I remember in Year 9 literature, our teacher came and whacked down a great pile of photocopies on each of our desks. It was bits and pieces of this story called Gilgamesh, one of the oldest surviving written works around. We were reading the part about the Scorpion Men, I remember, and I thought it was pretty interesting. Since then, I've always been meaning to check it out, and just recently, I picked up this modern version of the Sumerian epic.

Gilgamesh is the story of the giant of the same name, King of the ancient Sumerian city of Uruk. He's handsome, he's strong, he's brave, but unfortunately he's a bit of a tyrant, and he oppresses his people. To stop his brutal ways, the gods create a likeness of Gilgamesh, Enkidu, who they put out in the wilds. Enkidu is a man who grows to become Gilgamesh's closest ally, and over a series of quests is one who changes his life and his life's meaning forever.

This adaption is a version, and not a translation. Stephen Mitchell, the author of this version, admits that he can't read Akkadian (the original language of Gilgamesh) but instead relied on several amplified and literal translations of the text for inspiration. As it is, I found it very, very easy to read, even compared to other modern versions of literature (Seamus Heaney's version of Beowulf, for instance). At a relaxed pace, I was able to get through this book in a couple of days.

The book itself I felt could have been a bit shorter. The introduction and endnotes combined take up half the pages! The introduction was all right, but not exactly my cup of tea.
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Format: Hardcover
I was in a wine store the other day, looking for an exquisite wine. Somehow Stephen Mitchell's name came up in the conversation. Then the wine merchant told me how his life had been deeply influenced by Mitchell's translations of Rilke. He said that the essence of Rilke's work had inhabited Mitchell's translations.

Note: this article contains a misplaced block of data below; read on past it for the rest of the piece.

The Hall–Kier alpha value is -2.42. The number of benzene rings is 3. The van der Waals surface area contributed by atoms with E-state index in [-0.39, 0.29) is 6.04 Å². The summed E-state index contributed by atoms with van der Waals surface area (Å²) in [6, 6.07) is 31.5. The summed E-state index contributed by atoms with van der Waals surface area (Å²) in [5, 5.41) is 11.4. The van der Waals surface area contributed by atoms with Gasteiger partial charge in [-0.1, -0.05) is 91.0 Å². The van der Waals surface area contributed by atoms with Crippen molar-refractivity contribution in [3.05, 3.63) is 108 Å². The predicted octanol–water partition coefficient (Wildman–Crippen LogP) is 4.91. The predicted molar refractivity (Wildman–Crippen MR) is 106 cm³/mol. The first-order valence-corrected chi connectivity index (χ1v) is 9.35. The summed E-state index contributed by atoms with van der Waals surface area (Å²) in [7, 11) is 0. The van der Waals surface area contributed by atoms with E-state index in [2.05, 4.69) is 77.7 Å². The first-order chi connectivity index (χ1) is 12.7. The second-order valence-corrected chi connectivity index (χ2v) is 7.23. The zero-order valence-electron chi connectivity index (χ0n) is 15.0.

So it is no wonder that Mitchell's latest offering, his translation of the ancient epic Gilgamesh, has been chosen as the Book Sense "2004 Highlight for Poetry." Harold Bloom agrees with the wine merchant about Mitchell's ability as a translator when he writes that Mitchell's Gilgamesh "is as eloquent and nuanced as his translations of Rilke."

Mitchell is that rare talent who combines scholarship and exquisite poetic sensibility in the service of a translation. His rendering of Gilgamesh expresses the soul of this most ancient of epics in all of its lyrical splendor and primordial wisdom - so much so that you can feel the beauty and the wisdom on every page.

Mitchell informs us in his introduction that Rilke wrote: "Gilgamesh is stupendous. I consider it to be one of the greatest things that could happen to a person." So when you have a work with such ancient and innate power as Gilgamesh, we are doubly fortunate when someone such as Mitchell gives us the gift of his translation. His scholarship and poetic eloquence resonate in harmony together to capture the essence of the work.

Mitchell says he was possessed by the task of the translation when in reading Gilgamesh one of its lines came to him as "Climb the stone staircase, more ancient than the mind can imagine." I am reminded of how John Fowles described the inception of The French Lieutenant's Woman as an image that came to him of a woman standing alone at the end of a misty pier.